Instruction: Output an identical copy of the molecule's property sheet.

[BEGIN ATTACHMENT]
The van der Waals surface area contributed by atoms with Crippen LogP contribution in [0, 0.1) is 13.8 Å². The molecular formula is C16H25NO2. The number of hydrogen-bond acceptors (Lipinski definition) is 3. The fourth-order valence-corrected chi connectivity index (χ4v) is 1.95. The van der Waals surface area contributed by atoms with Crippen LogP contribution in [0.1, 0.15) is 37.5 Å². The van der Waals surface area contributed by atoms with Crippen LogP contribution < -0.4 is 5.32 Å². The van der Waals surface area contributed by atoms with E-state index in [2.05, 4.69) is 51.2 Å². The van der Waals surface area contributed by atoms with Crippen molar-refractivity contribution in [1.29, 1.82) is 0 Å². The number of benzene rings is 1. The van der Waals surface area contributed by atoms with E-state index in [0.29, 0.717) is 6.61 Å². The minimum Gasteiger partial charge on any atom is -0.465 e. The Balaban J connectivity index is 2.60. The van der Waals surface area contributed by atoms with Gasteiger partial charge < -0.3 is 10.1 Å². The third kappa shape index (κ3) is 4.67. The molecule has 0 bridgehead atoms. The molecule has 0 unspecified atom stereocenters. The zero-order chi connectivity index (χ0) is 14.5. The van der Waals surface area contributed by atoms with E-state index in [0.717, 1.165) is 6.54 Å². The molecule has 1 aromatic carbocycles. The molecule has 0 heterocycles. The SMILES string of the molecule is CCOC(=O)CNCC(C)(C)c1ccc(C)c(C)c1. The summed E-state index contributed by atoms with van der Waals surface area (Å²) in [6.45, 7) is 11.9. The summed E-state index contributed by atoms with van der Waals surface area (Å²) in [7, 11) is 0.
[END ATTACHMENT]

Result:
The van der Waals surface area contributed by atoms with Crippen LogP contribution in [0, 0.1) is 13.8 Å². The molecular formula is C16H25NO2. The number of hydrogen-bond acceptors (Lipinski definition) is 3. The fourth-order valence-corrected chi connectivity index (χ4v) is 1.95. The van der Waals surface area contributed by atoms with Crippen LogP contribution in [0.1, 0.15) is 37.5 Å². The van der Waals surface area contributed by atoms with Crippen LogP contribution < -0.4 is 5.32 Å². The van der Waals surface area contributed by atoms with E-state index in [2.05, 4.69) is 51.2 Å². The van der Waals surface area contributed by atoms with Crippen molar-refractivity contribution in [1.29, 1.82) is 0 Å². The number of benzene rings is 1. The van der Waals surface area contributed by atoms with E-state index in [0.29, 0.717) is 6.61 Å². The minimum Gasteiger partial charge on any atom is -0.465 e. The Balaban J connectivity index is 2.60. The van der Waals surface area contributed by atoms with Gasteiger partial charge < -0.3 is 10.1 Å². The third kappa shape index (κ3) is 4.67. The molecule has 0 bridgehead atoms. The molecule has 0 unspecified atom stereocenters. The zero-order chi connectivity index (χ0) is 14.5. The van der Waals surface area contributed by atoms with E-state index in [0.717, 1.165) is 6.54 Å². The molecule has 1 aromatic carbocycles. The molecule has 0 heterocycles. The SMILES string of the molecule is CCOC(=O)CNCC(C)(C)c1ccc(C)c(C)c1. The summed E-state index contributed by atoms with van der Waals surface area (Å²) in [6.45, 7) is 11.9. The summed E-state index contributed by atoms with van der Waals surface area (Å²) in [7, 11) is 0.